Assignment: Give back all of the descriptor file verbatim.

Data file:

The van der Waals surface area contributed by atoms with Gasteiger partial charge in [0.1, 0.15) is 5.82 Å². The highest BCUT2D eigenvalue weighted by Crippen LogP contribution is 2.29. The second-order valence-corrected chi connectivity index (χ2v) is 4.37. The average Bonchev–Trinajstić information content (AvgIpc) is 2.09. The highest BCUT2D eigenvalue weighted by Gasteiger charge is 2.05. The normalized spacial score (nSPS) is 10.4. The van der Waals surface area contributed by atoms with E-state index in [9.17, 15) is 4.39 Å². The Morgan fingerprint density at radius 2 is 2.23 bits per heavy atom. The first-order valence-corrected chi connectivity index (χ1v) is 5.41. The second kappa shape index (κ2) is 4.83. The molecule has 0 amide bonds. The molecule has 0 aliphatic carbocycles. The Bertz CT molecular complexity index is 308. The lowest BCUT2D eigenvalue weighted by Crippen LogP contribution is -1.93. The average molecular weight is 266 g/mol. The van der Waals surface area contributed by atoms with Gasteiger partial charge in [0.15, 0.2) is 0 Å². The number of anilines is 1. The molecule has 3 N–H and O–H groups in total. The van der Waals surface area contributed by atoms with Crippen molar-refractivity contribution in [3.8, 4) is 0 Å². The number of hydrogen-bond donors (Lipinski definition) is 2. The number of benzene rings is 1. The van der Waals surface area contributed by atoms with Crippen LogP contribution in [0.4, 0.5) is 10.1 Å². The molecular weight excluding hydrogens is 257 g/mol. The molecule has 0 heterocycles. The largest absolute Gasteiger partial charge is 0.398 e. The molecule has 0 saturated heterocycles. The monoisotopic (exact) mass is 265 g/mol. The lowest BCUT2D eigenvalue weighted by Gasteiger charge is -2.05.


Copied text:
The van der Waals surface area contributed by atoms with Gasteiger partial charge in [0.1, 0.15) is 5.82 Å². The highest BCUT2D eigenvalue weighted by Crippen LogP contribution is 2.29. The second-order valence-corrected chi connectivity index (χ2v) is 4.37. The average Bonchev–Trinajstić information content (AvgIpc) is 2.09. The highest BCUT2D eigenvalue weighted by Gasteiger charge is 2.05. The normalized spacial score (nSPS) is 10.4. The van der Waals surface area contributed by atoms with E-state index in [9.17, 15) is 4.39 Å². The Morgan fingerprint density at radius 2 is 2.23 bits per heavy atom. The first-order valence-corrected chi connectivity index (χ1v) is 5.41. The second kappa shape index (κ2) is 4.83. The molecule has 0 amide bonds. The molecule has 0 aliphatic carbocycles. The Bertz CT molecular complexity index is 308. The lowest BCUT2D eigenvalue weighted by Crippen LogP contribution is -1.93. The average molecular weight is 266 g/mol. The van der Waals surface area contributed by atoms with Gasteiger partial charge in [0.15, 0.2) is 0 Å². The number of anilines is 1. The molecule has 3 N–H and O–H groups in total. The van der Waals surface area contributed by atoms with Crippen molar-refractivity contribution in [3.8, 4) is 0 Å². The number of hydrogen-bond donors (Lipinski definition) is 2. The number of benzene rings is 1. The van der Waals surface area contributed by atoms with Crippen LogP contribution in [0.4, 0.5) is 10.1 Å². The molecular weight excluding hydrogens is 257 g/mol. The molecule has 0 heterocycles. The largest absolute Gasteiger partial charge is 0.398 e. The molecule has 0 saturated heterocycles. The monoisotopic (exact) mass is 265 g/mol. The lowest BCUT2D eigenvalue weighted by Gasteiger charge is -2.05.